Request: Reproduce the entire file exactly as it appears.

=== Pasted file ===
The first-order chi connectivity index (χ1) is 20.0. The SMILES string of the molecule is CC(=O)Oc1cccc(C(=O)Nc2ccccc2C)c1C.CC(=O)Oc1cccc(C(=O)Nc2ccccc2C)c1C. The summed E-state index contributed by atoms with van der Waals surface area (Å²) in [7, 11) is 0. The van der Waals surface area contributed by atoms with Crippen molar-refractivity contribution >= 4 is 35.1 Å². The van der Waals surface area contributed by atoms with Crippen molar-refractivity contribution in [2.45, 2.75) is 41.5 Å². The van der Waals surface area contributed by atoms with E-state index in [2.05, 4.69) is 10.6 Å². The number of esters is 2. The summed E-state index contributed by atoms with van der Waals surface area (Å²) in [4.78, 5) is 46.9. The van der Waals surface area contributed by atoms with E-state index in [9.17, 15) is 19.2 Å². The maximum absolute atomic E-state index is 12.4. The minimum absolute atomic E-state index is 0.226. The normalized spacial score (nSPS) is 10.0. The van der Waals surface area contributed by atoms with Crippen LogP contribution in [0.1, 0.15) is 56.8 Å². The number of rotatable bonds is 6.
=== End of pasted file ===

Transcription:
The first-order chi connectivity index (χ1) is 20.0. The SMILES string of the molecule is CC(=O)Oc1cccc(C(=O)Nc2ccccc2C)c1C.CC(=O)Oc1cccc(C(=O)Nc2ccccc2C)c1C. The summed E-state index contributed by atoms with van der Waals surface area (Å²) in [7, 11) is 0. The van der Waals surface area contributed by atoms with Crippen molar-refractivity contribution >= 4 is 35.1 Å². The van der Waals surface area contributed by atoms with Crippen molar-refractivity contribution in [2.45, 2.75) is 41.5 Å². The van der Waals surface area contributed by atoms with E-state index in [2.05, 4.69) is 10.6 Å². The number of esters is 2. The summed E-state index contributed by atoms with van der Waals surface area (Å²) in [4.78, 5) is 46.9. The van der Waals surface area contributed by atoms with E-state index in [9.17, 15) is 19.2 Å². The maximum absolute atomic E-state index is 12.4. The minimum absolute atomic E-state index is 0.226. The normalized spacial score (nSPS) is 10.0. The van der Waals surface area contributed by atoms with Crippen LogP contribution in [0.1, 0.15) is 56.8 Å². The number of rotatable bonds is 6.